Bungie should keep skill-based matchmaking out of Destiny 2's Quickplay PvP
The great Bob Ross, painter and host of The Joy of Painting, wasn't just an artist. He was so much more than a painter, a television star, and a beautiful afro. He was also an very wise man.
He famously said "We don't make mistakes, just happy little accidents." Ross passed away almost 20 years ago, so we're not sure if he'd have been a fan of Destiny 2—but his wisdom applies quite well here.
Destiny 2's first 11 months have been chock full of many "accidents," most of them not so happy. But none have been happier than a recent error that disabled skill and connection as factors when matchmaking in the Quickplay PvP playlist.
Destiny 2's 1.2.3 update went live on July 17, bringing about a host of quality of life changes. Bungie has spent the majority of 2018 rectifying the game's shortcomings, and it has become a much more enjoyable experience. But the Crucible has only felt those changes the most in the past two weeks.
For some reason, Bungie made all Crucible modes four-vs-four at the start of Destiny 2. This created a meta where teams played very passively, stuck together in close proximity, and attempted to team-shoot anyone who strayed from the path. It wasn't fun. It made every game more tense than it needed to be, and the pace of play was miserable.
Four-vs-four works for competitive modes like Trials of the Nine or the new Competitive playlist which comes with its own rank system and rewards, but it's a drag in Quickplay. By definition, Quickplay is the more casual playlist where players can queue up for some quick matches.
On July 17, Bungie made six-vs-six the default for Quickplay in the Crucible, and the difference was night and day—Quickplay was fun again.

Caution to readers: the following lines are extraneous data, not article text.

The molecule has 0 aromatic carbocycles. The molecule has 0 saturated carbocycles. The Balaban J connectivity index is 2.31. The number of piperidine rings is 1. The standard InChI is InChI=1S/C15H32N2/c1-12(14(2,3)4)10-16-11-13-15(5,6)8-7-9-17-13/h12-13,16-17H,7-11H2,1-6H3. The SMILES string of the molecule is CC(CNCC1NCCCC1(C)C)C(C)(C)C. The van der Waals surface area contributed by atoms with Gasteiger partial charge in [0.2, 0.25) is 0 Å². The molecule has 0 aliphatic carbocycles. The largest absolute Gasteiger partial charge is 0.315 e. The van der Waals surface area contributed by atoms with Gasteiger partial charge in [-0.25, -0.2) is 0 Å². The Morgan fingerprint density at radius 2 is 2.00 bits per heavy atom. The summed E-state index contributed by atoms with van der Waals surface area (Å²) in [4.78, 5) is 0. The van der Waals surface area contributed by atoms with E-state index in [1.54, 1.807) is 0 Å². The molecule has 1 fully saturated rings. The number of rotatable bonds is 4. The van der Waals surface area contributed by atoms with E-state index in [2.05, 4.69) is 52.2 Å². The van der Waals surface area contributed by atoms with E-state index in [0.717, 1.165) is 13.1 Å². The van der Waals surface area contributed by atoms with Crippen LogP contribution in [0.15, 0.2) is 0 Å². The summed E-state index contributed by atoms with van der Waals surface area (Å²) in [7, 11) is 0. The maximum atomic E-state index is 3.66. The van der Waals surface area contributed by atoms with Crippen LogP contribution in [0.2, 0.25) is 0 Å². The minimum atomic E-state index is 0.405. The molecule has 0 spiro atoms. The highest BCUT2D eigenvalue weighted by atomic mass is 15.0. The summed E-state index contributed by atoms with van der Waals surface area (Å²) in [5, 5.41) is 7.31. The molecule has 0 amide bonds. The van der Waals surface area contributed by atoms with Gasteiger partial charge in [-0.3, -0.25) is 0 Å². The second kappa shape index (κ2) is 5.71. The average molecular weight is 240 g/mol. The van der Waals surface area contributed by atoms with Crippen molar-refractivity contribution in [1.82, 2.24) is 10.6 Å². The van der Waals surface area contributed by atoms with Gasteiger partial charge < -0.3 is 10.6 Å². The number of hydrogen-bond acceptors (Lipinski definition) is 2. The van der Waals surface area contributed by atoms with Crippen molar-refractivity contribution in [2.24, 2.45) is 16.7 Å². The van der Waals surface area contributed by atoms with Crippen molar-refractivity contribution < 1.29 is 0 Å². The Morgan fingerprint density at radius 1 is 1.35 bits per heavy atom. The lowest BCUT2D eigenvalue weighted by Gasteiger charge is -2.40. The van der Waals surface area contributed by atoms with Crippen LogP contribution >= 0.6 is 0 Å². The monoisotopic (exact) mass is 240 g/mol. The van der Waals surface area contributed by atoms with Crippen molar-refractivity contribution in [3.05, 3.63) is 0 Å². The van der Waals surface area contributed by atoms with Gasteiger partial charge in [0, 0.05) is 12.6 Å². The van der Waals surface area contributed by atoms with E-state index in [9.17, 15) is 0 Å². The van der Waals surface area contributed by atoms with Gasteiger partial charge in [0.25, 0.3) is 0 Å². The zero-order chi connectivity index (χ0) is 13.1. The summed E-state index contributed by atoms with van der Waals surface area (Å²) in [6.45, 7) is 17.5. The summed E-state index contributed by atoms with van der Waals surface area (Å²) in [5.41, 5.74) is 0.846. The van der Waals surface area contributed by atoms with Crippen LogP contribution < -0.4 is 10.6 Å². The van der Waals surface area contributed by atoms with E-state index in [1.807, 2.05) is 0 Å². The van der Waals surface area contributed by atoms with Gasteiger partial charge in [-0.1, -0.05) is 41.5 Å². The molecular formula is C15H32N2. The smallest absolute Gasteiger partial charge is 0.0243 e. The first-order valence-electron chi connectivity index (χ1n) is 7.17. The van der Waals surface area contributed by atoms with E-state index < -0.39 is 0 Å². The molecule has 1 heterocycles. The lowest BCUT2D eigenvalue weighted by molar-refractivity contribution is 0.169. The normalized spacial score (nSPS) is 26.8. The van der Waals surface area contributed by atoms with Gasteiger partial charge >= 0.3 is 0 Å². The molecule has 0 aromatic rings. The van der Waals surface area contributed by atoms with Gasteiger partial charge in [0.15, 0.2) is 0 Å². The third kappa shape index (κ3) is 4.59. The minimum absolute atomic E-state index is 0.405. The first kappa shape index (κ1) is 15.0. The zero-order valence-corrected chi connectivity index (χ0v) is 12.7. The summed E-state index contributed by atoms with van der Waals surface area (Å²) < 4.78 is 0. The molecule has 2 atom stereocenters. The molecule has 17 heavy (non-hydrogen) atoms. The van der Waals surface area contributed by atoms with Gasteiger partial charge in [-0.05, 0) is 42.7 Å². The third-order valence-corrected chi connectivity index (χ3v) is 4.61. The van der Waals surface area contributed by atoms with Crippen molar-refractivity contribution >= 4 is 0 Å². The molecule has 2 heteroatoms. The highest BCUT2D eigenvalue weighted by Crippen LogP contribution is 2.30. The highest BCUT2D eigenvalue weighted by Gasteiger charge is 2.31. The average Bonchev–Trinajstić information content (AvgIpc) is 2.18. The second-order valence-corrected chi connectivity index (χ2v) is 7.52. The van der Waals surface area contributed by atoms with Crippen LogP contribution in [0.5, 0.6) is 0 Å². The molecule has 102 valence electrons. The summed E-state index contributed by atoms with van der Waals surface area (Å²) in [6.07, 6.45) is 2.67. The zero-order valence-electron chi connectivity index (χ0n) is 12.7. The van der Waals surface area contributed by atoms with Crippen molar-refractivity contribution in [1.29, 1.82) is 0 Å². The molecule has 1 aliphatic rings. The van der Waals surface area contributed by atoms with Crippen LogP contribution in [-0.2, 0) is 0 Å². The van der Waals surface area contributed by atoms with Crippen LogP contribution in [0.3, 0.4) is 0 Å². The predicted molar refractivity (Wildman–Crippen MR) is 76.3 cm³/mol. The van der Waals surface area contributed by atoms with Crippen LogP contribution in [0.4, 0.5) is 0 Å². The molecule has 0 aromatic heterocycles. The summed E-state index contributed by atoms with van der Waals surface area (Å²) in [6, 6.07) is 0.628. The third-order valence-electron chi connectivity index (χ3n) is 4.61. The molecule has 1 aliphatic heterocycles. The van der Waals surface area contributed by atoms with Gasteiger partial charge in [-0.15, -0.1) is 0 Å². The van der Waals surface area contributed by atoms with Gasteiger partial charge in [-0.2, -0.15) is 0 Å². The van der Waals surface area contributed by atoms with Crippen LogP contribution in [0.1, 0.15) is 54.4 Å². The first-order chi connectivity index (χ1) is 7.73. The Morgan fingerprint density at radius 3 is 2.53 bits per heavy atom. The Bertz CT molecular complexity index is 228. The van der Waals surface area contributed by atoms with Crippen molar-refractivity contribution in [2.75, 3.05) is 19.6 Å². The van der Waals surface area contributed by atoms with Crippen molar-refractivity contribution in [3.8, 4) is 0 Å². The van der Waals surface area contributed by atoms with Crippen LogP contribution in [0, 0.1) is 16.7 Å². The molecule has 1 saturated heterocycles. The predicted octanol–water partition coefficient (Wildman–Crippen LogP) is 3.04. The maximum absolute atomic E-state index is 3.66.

But then in the middle of all the fun, on July 27, Bungie announced that an issue with Quickplay matchmaking meant it wasn't factoring in skill or connection. That explains why it was so much fun.
Sure, there have been plenty of mercy games where the match was called off early due to an extreme discrepancy in scores, but that's not why PvP has been fun again. Quickplay should be home to casual play, where players can run around freely and act like the space superheroes they are without falling victim to the four-vs-four passive playstyles.
There's a place for skill-based matchmaking—it's in the Competitive playlist where even teams should be matched up to sweat it out for rank points.
The combination of six-vs-six and no skill-based matchmaking has brought players back to the game, as evidenced by the replies to the announcement. Players are loving Crucible again, for the first time in a while.
Even in the games where you get stomped by a far superior team, that's okay. The mode is enjoyable enough to make players want to re-queue.
There will undoubtedly be some pushback from solo players who are getting destroyed by teams in every game. A simple solution would be to add in a solo playlist for players to queue up by themselves in. Destiny 1 had that, so it's not unprecedented.
"Our plan for the immediate future is to take no immediate action, monitor the health of the playlist, take notes, and ready a potential fix," Bungie said. "We will inform the community with our findings and if we make a change, you will be the first to know (just like this time)."
Well, here's a quick physical on the health of the playlist from someone with over 2,000 hours logged in Destiny 1 and around 500 in Destiny 2—I and many others are playing it again, as opposed to steering completely clear. Over the past few weeks, I have played more Crucible than I had in the past seven or eight months.
Let's keep this happy accident on the canvas, maybe paint some bushes around it, and call it a success.